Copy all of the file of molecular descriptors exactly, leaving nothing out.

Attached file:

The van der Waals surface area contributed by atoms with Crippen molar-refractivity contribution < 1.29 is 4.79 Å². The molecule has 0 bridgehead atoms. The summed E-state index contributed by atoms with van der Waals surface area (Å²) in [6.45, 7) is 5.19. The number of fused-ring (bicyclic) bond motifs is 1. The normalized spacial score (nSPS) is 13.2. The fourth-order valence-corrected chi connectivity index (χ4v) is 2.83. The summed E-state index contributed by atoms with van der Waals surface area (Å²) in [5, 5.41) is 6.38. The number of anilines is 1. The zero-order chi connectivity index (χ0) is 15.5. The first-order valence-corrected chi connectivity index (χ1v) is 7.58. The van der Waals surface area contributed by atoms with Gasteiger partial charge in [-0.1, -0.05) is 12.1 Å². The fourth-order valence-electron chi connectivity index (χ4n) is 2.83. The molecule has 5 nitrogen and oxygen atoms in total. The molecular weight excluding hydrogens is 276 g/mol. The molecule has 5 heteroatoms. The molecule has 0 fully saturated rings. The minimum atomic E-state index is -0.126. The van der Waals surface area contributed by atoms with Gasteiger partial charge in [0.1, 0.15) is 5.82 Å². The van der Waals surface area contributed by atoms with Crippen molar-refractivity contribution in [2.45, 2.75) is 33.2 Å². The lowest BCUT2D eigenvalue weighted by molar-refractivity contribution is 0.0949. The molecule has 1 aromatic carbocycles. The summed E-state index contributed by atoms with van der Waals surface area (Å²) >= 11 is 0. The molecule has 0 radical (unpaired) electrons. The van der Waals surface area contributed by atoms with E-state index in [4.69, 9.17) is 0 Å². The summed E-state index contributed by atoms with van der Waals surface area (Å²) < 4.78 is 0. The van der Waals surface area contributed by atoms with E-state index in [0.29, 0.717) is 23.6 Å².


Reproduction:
The van der Waals surface area contributed by atoms with Crippen molar-refractivity contribution < 1.29 is 4.79 Å². The molecule has 0 bridgehead atoms. The summed E-state index contributed by atoms with van der Waals surface area (Å²) in [6.45, 7) is 5.19. The number of fused-ring (bicyclic) bond motifs is 1. The normalized spacial score (nSPS) is 13.2. The fourth-order valence-corrected chi connectivity index (χ4v) is 2.83. The summed E-state index contributed by atoms with van der Waals surface area (Å²) in [5, 5.41) is 6.38. The number of anilines is 1. The zero-order chi connectivity index (χ0) is 15.5. The first-order valence-corrected chi connectivity index (χ1v) is 7.58. The van der Waals surface area contributed by atoms with Gasteiger partial charge in [-0.1, -0.05) is 12.1 Å². The fourth-order valence-electron chi connectivity index (χ4n) is 2.83. The molecule has 5 nitrogen and oxygen atoms in total. The molecular weight excluding hydrogens is 276 g/mol. The molecule has 5 heteroatoms. The molecule has 0 fully saturated rings. The minimum atomic E-state index is -0.126. The van der Waals surface area contributed by atoms with Gasteiger partial charge in [0.1, 0.15) is 5.82 Å². The van der Waals surface area contributed by atoms with Crippen molar-refractivity contribution in [2.45, 2.75) is 33.2 Å². The lowest BCUT2D eigenvalue weighted by molar-refractivity contribution is 0.0949. The molecule has 1 aromatic carbocycles. The summed E-state index contributed by atoms with van der Waals surface area (Å²) >= 11 is 0. The molecule has 0 radical (unpaired) electrons. The van der Waals surface area contributed by atoms with E-state index in [4.69, 9.17) is 0 Å². The summed E-state index contributed by atoms with van der Waals surface area (Å²) < 4.78 is 0. The van der Waals surface area contributed by atoms with E-state index in [0.29, 0.717) is 23.6 Å².